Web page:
It was once London’s medical district with hospitals for, among others, lunatics and French Huguenots. Only the Moorfields Eye Hospital survives. It also boasts one of those creepy 18th century Hawksmoor churches, St Luke’s. Post-1963, Finsbury’s redundant and derelict town hall was turned into a dance studio.

For much of its modern history Finsbury was a mix of residential, light industrial and street markets, a mix that has to some extent been preserved. There are housing estates built post-war by the long defunct Finsbury Borough Council.

If Finsbury is now almost forgotten as a distinctive neighbourhood, it is largely because it was absorbed into the much larger Islington to the north.

The conquest came just at the time when what estate agents call “young, urban professionals” were deciding that Islington was THE place to be. Flexing its muscles, the newly enlarged council played up the trendy Islington angle and proceeded to wipe neglected Finsbury off the map.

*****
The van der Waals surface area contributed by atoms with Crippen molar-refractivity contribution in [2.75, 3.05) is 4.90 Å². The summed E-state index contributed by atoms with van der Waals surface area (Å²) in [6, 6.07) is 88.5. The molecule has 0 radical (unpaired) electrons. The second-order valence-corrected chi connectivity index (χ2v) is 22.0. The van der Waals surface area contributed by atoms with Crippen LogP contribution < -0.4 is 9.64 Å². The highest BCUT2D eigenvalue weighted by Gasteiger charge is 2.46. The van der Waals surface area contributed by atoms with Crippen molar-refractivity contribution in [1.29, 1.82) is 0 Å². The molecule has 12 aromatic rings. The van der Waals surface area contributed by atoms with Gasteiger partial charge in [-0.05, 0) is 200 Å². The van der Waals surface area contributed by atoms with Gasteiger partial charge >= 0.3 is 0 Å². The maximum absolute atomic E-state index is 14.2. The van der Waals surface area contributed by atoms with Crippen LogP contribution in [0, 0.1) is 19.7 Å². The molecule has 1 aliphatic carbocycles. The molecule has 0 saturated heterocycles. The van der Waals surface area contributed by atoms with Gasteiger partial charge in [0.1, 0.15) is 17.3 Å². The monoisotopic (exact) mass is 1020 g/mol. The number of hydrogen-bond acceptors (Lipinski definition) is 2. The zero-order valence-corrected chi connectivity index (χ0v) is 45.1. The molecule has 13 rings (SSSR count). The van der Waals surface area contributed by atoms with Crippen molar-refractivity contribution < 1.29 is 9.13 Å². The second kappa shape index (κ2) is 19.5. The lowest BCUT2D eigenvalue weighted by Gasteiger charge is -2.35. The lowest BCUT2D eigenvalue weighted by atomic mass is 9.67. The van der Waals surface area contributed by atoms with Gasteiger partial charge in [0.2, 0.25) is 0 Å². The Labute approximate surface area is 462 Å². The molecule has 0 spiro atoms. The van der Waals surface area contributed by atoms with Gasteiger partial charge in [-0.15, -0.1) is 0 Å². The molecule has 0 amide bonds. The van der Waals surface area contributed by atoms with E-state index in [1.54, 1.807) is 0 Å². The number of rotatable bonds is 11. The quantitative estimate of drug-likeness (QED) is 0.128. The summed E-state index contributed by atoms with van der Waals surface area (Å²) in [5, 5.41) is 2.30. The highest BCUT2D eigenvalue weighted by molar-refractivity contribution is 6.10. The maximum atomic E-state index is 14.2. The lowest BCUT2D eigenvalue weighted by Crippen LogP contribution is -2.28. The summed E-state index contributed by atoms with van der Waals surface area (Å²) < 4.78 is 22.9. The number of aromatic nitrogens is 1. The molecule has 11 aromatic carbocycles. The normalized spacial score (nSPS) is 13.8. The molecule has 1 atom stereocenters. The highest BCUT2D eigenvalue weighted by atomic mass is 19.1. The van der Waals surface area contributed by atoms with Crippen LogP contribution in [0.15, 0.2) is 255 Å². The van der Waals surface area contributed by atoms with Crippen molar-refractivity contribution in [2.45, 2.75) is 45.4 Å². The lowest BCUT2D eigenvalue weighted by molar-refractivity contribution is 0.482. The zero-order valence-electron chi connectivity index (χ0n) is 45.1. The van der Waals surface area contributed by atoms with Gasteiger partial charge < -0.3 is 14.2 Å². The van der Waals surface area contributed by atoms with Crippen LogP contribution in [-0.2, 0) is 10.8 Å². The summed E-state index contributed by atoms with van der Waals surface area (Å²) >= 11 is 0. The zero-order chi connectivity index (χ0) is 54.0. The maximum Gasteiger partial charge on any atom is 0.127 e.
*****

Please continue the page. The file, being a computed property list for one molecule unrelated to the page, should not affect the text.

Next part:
These days, as even Finsbury has become a bit chintzier, it’s regarded as just an overlooked bit of Islington, the latter an unpopulated cow pat when the former was already a jewel in Empress Mathilda’s crown.

One sign of the occupation is a billboard at St Luke’s Gardens describing them as being “in the heart of Islington”. Even if Islington had a heart, you wouldn’t find it there.

Happily, in their haste to establish their rule, the Islington bureaucrats failed to renew all the street signs. In the backstreets you can still find rusting signs that proudly bear the name of the Borough of Finsbury (today’s picture).

Sorry to bang on for so long, but perhaps you’ll now understand why the injustices of the accursed 1963 Act get me going.

And don’t get me started on the horrors of the 1969 Greater London Development Plan, mercifully trimmed down before its execution!